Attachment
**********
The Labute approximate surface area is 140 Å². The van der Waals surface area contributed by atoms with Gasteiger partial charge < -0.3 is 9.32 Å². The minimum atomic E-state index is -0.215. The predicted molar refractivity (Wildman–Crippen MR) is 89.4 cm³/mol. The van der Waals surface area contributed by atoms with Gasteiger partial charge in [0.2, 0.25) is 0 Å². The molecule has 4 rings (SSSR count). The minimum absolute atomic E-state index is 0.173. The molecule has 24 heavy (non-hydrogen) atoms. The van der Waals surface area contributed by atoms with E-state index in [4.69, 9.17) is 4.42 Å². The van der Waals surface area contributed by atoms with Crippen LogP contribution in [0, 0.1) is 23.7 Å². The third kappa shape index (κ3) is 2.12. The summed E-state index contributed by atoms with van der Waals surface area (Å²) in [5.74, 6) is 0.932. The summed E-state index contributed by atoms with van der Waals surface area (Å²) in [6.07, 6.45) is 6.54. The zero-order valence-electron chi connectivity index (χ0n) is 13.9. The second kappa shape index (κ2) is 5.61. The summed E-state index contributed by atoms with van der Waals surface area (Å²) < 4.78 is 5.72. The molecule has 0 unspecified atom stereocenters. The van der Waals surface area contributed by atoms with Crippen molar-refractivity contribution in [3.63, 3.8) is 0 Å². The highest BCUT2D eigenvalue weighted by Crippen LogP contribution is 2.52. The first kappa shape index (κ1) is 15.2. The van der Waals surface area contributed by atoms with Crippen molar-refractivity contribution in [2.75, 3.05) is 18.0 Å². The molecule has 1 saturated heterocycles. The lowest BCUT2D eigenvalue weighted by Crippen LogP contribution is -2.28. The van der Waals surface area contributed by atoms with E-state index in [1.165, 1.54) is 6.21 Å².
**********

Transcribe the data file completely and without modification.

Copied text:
The Labute approximate surface area is 140 Å². The van der Waals surface area contributed by atoms with Gasteiger partial charge < -0.3 is 9.32 Å². The minimum atomic E-state index is -0.215. The predicted molar refractivity (Wildman–Crippen MR) is 89.4 cm³/mol. The van der Waals surface area contributed by atoms with Gasteiger partial charge in [0.2, 0.25) is 0 Å². The molecule has 4 rings (SSSR count). The minimum absolute atomic E-state index is 0.173. The molecule has 24 heavy (non-hydrogen) atoms. The van der Waals surface area contributed by atoms with E-state index in [4.69, 9.17) is 4.42 Å². The van der Waals surface area contributed by atoms with Crippen LogP contribution in [0, 0.1) is 23.7 Å². The third kappa shape index (κ3) is 2.12. The summed E-state index contributed by atoms with van der Waals surface area (Å²) in [5.74, 6) is 0.932. The summed E-state index contributed by atoms with van der Waals surface area (Å²) in [6.07, 6.45) is 6.54. The zero-order valence-electron chi connectivity index (χ0n) is 13.9. The second kappa shape index (κ2) is 5.61. The summed E-state index contributed by atoms with van der Waals surface area (Å²) < 4.78 is 5.72. The molecule has 0 unspecified atom stereocenters. The van der Waals surface area contributed by atoms with Crippen molar-refractivity contribution in [3.63, 3.8) is 0 Å². The highest BCUT2D eigenvalue weighted by Crippen LogP contribution is 2.52. The first kappa shape index (κ1) is 15.2. The van der Waals surface area contributed by atoms with Crippen molar-refractivity contribution in [2.75, 3.05) is 18.0 Å². The molecule has 1 saturated heterocycles. The lowest BCUT2D eigenvalue weighted by Crippen LogP contribution is -2.28. The van der Waals surface area contributed by atoms with E-state index in [1.165, 1.54) is 6.21 Å².